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3 comments | Friday, July 24, 2009

The Washington Blade has an incredibly inspiring story of Mervin Primeaux, a gay & hearing impaired dancer who has been invited to perform with Edgeworks, a unique all male modern dance company based in D.C. .

While life as a black gay man and a dancer may not be easy, try adding the challenge of not being able to hear the music you're dancing to. The audience claps but for Primeaux there is total silence. Yet, the audience never notices, as the deaf dancer seamlessly performs each movement and transition in unison with the rest of the performers on stage.

Washington Blade staff writer Joe Rendeiro asked Primeaux if there were any initial fears joining Edgeworks as a dancer with a hearing disability.

“Of course I was nervous when I first started,” Primeaux says, through an interpreter. “I was afraid of a communication problem … But, nothing bad has happened. I am inspired by them and they know where I am coming from. There is no boundary to my being involved.”

Primeaux wasn’t the only one who was nervous. Helanius Wilkins, the artistic director and founder of the company, who is also gay, says he had questions about adding a deaf dancer into the mix.

“In the beginning I was nervous … you have the fear of the unknown,” Wilkins says. “But he contributed something special within the make-up of the company, not just because he is deaf.”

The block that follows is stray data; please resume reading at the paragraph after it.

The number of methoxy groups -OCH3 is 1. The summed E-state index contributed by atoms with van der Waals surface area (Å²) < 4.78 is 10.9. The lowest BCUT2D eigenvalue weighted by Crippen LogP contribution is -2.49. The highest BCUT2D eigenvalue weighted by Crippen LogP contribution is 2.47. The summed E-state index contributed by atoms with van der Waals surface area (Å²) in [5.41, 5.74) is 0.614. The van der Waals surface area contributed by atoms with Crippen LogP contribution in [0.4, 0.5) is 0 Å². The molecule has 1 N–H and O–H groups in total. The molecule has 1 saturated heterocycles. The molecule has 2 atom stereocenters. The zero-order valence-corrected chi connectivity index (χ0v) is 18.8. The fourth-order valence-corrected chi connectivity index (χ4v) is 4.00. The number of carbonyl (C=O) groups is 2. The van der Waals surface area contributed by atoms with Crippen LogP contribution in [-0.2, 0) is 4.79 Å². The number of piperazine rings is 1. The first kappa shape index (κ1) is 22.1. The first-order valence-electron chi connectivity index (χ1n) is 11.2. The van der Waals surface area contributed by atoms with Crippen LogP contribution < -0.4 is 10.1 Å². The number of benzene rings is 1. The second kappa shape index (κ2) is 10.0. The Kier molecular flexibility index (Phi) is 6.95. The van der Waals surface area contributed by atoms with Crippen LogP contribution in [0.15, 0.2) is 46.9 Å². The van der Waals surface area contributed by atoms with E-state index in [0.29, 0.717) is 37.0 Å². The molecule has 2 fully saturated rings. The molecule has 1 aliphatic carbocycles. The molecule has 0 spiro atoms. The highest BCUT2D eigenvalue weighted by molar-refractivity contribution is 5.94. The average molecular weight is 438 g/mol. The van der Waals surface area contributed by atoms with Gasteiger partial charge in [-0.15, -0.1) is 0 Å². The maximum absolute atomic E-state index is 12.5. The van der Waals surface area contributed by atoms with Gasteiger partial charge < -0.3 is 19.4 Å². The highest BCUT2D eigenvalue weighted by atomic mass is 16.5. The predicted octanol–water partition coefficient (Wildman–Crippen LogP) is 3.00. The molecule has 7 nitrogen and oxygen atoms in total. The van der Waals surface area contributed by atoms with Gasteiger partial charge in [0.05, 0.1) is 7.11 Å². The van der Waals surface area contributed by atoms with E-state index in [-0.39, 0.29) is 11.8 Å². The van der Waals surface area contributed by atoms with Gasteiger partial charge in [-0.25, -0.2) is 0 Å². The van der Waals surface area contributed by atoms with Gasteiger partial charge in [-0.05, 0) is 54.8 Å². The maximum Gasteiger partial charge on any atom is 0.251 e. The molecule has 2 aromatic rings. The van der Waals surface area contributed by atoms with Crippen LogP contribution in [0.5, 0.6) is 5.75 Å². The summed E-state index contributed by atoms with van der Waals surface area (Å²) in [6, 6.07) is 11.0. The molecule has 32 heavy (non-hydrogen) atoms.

Primeaux relies mostly on his eyes to make sure he’s in the right place, making the right moves at the right time on stage. It requires some modifications in the rehearsal process, both for him and the other dancers, and he carefully keeps his eyes focused and receives subtle cues from the other dancers — who are gradually picking up sign language.

Male dancers are often stereotyped as overtly flamboyant and weak causing many young men who are interested in training to shy away for fear of being judged or ridiculed. The hit movie and Tony award winning Broadway play Billy Elliot is based on this premise.

We want to look at stereotypes and shatter them,” Wilkins says. Our company is an example of men who are strong and vulnerable and who are not focused on sexuality first to express themselves.”

A few images of the men of Edgeworks via Tim Coburn below the jump:


<$BlogCommentAuthor$> said...

I loved the Battlefield dance and Laurie Ann Gibson is LONG overdue to grace the SYTYCD stage. We been hungry for her work for ages. I'm glad she made a successful debut.

July 24, 2009 11:38 AM

<$BlogCommentAuthor$> said...

I would love to visit this dance group.

July 24, 2009 2:13 PM

<$BlogCommentAuthor$> said...

I was Mervin's teacher for many years when he was young. in fact, I introduced him to his 1st dance class! I would love to get in touch with him. Tell him Mrs utter says hi and that she is very proud of him!
My Email address is Bowandarrow100@aol.com

March 04, 2010 12:56 PM


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